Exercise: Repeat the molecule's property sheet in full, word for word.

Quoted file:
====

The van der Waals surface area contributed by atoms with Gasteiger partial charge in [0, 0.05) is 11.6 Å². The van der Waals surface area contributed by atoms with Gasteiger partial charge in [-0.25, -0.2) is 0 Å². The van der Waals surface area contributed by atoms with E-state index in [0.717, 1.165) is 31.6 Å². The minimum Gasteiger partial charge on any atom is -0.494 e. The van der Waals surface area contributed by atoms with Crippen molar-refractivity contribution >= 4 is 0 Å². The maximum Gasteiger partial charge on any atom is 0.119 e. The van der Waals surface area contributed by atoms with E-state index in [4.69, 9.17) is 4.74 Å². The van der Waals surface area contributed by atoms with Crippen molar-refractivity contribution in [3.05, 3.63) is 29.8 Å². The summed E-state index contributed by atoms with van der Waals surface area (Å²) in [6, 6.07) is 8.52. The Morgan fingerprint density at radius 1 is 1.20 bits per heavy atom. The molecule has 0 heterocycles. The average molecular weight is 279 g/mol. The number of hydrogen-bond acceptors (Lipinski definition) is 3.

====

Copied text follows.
The van der Waals surface area contributed by atoms with Gasteiger partial charge in [0, 0.05) is 11.6 Å². The van der Waals surface area contributed by atoms with Gasteiger partial charge in [-0.25, -0.2) is 0 Å². The van der Waals surface area contributed by atoms with E-state index in [0.717, 1.165) is 31.6 Å². The minimum Gasteiger partial charge on any atom is -0.494 e. The van der Waals surface area contributed by atoms with Crippen molar-refractivity contribution >= 4 is 0 Å². The maximum Gasteiger partial charge on any atom is 0.119 e. The van der Waals surface area contributed by atoms with E-state index in [4.69, 9.17) is 4.74 Å². The van der Waals surface area contributed by atoms with Crippen molar-refractivity contribution in [3.05, 3.63) is 29.8 Å². The summed E-state index contributed by atoms with van der Waals surface area (Å²) in [6, 6.07) is 8.52. The Morgan fingerprint density at radius 1 is 1.20 bits per heavy atom. The molecule has 0 heterocycles. The average molecular weight is 279 g/mol. The number of hydrogen-bond acceptors (Lipinski definition) is 3.